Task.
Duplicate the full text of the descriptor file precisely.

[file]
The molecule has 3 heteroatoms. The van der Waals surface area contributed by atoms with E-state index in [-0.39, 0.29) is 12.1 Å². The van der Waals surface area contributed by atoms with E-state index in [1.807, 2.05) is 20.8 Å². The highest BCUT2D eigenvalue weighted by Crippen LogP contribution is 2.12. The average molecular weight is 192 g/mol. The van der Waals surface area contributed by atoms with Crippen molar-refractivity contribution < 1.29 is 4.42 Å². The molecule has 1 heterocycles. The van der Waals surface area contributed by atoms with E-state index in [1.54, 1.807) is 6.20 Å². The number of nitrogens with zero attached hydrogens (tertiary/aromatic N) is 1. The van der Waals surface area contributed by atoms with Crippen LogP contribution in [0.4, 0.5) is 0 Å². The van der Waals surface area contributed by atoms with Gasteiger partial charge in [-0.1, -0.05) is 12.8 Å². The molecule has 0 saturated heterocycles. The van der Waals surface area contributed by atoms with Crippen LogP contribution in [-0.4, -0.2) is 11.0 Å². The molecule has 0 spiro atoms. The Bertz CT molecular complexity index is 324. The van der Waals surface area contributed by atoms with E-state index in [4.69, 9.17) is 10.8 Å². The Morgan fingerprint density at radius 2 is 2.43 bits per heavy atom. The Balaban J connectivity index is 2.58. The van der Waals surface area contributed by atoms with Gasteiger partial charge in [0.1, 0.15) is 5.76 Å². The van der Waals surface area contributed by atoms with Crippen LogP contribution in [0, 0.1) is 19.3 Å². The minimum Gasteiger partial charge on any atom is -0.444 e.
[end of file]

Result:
The molecule has 3 heteroatoms. The van der Waals surface area contributed by atoms with E-state index in [-0.39, 0.29) is 12.1 Å². The van der Waals surface area contributed by atoms with E-state index in [1.807, 2.05) is 20.8 Å². The highest BCUT2D eigenvalue weighted by Crippen LogP contribution is 2.12. The average molecular weight is 192 g/mol. The van der Waals surface area contributed by atoms with Crippen molar-refractivity contribution < 1.29 is 4.42 Å². The molecule has 1 heterocycles. The van der Waals surface area contributed by atoms with E-state index in [1.54, 1.807) is 6.20 Å². The number of nitrogens with zero attached hydrogens (tertiary/aromatic N) is 1. The van der Waals surface area contributed by atoms with Crippen LogP contribution in [0.4, 0.5) is 0 Å². The van der Waals surface area contributed by atoms with Gasteiger partial charge in [-0.1, -0.05) is 12.8 Å². The molecule has 0 saturated heterocycles. The van der Waals surface area contributed by atoms with Crippen LogP contribution in [-0.4, -0.2) is 11.0 Å². The molecule has 0 spiro atoms. The Bertz CT molecular complexity index is 324. The van der Waals surface area contributed by atoms with E-state index in [4.69, 9.17) is 10.8 Å². The Morgan fingerprint density at radius 2 is 2.43 bits per heavy atom. The Balaban J connectivity index is 2.58. The van der Waals surface area contributed by atoms with Gasteiger partial charge in [0.1, 0.15) is 5.76 Å². The van der Waals surface area contributed by atoms with Crippen LogP contribution in [0, 0.1) is 19.3 Å². The minimum Gasteiger partial charge on any atom is -0.444 e.